“I don’t believe we want lessons, girls!” Ma said. “Suppose we don’t do anything today but play. Think what we’ll play first. Pussy-in-the- corner! Would you like that?”
“Oh yes!” they said.
Laura stood in one corner, Mary in another, and Carrie in the third. There were only three corners, because the stove was in one. Ma stood in the middle of the floor and cried, “Poor pussy wants a corner!”
Then all at once they ran out of their corners and each tried to get into another corner. Jack was excited. Ma dodged into Mary’s corner, and that left Mary out to be poor pussy. Then Laura fell over Jack, and that left Laura out. Carrie ran laughing into the wrong corners at first, but she soon learned.
They all ran until they were gasping from running and shouting and laughing. They had to rest, and Ma said, “Bring me the slate and I’ll tell you a story.”
“Why do you need a slate to tell a story?” Laura asked as she laid the slate in Ma’s lap.
“You’ll see,” said Ma, and she told this story:
Far in the woods there was a pond, like this:
The pond was full of fishes, like this:
Down below the pond lived two homesteaders, each in a little tent, because they had not built their houses yet:
They went often to the pond to fish, and they made crooked paths:
A little way from the pond lived an old man and an old woman in a little house with a window:
One day the old woman went to the pond to get a pail of water:
And she saw the fishes all flying out of the pond, like this:
The old wo- man ran back as fast as she could go, to tell the old man, “All the fishes are flying out of the pond!” The old man stuck his long nose out of the house to have a good look:
And he said: “Pshaw! It’s nothing but tadpoles!” “It’s a bird!” Carrie yelled, and she clapped
her hands and laughed till she rolled off the foot- stool. Laura and Mary laughed too and coaxed, “Tell us another, Ma! Please!”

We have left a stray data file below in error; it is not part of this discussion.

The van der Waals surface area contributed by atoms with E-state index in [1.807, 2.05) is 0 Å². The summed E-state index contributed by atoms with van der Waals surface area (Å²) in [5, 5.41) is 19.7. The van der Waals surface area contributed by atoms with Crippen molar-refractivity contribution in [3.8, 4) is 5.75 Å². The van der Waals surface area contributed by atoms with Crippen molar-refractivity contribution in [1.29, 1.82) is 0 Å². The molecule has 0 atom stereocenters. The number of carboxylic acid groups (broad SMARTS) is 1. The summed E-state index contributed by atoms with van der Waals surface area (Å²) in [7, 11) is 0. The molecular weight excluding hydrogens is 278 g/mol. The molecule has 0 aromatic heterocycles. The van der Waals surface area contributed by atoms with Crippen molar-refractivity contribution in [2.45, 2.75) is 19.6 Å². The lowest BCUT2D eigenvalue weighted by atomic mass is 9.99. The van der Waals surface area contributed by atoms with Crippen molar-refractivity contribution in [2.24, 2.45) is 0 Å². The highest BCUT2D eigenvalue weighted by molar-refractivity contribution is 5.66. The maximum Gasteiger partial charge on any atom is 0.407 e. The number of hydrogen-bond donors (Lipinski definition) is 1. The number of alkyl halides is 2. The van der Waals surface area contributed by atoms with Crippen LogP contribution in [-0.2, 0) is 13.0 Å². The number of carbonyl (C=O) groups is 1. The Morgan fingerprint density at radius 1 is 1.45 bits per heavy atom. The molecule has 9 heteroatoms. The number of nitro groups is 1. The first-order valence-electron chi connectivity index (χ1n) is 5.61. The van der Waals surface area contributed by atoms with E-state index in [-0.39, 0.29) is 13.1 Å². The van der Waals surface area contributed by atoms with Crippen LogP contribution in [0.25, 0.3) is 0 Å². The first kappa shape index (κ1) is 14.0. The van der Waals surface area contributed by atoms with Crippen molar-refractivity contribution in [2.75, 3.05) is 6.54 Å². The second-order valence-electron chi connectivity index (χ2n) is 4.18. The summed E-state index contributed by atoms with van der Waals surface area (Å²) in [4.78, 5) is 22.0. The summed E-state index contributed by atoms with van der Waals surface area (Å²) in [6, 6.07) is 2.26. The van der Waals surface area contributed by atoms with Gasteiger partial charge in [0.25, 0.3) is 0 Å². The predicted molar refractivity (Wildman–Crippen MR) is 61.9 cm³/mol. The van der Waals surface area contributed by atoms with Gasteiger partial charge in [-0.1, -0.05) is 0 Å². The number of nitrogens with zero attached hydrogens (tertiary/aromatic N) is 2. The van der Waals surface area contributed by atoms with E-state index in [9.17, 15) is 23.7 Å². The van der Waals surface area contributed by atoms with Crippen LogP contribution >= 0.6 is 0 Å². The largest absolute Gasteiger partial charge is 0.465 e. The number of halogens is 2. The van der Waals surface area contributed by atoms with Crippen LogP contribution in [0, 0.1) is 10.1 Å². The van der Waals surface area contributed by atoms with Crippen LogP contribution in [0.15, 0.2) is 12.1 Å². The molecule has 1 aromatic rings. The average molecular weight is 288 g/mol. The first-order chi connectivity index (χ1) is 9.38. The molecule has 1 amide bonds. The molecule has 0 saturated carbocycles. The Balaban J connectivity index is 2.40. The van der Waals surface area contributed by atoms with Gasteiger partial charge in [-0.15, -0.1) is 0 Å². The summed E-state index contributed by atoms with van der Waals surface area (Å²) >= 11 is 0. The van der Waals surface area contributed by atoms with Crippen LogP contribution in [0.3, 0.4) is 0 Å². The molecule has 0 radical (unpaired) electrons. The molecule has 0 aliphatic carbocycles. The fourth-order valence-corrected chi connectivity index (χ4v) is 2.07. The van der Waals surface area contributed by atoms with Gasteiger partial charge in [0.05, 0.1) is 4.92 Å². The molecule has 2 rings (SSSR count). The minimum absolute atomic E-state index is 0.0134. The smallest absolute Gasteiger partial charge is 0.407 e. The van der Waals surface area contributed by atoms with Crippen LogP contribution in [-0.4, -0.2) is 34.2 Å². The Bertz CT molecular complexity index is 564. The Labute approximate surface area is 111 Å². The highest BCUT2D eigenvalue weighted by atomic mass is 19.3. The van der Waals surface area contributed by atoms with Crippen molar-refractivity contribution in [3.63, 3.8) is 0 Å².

“Well, if I must,” said Ma, and she began, “This is the house that Jack built for two pieces of money.”
She covered both sides of the slate with the pictures of that story. Ma let Mary and Laura read it and look at the pictures as long as they liked. Then she asked, “Mary, can you tell that story?”
“Yes!” Mary answered.
Ma wiped the slate clean and gave it to Mary. “Write it on the slate, then,” she said. “And Laura and Carrie, I have new playthings for you.”
She gave her thimble to Laura, and Mary’s thimble to Carrie, and she showed them that pressing the thimbles into the frost on the windows made perfect circles. They could make pictures on the windows.
With thimble-circles Laura made a Christmas tree. She made birds flying. She made a log house with smoke coming out of the chimney. She even made a roly-poly man and a roly-poly woman. Carrie made just circles.
When Laura finished her window and Mary looked up from the slate, the room was dusky. Ma smiled at them.
“We have been so busy we forgot all about dinner,” she said. “Come eat your suppers now.”
“Don’t you have to do the chores first?” Laura asked.
“Not tonight,” said Ma. “It was so late when I fed the stock this morning that I gave them enough to last till tomorrow. Maybe the storm will not be so bad then.”
All at once Laura felt miserable. So did Mary.
And Carrie whimpered, “I want Pa!”
“Hush, Carrie!” Ma said, and Carrie hushed. “We must not worry about Pa,” Ma said,
firmly. She lighted the lamp, but she did not set it in the window. “Come eat your suppers now,” she said again, “and then we’ll all go to bed.”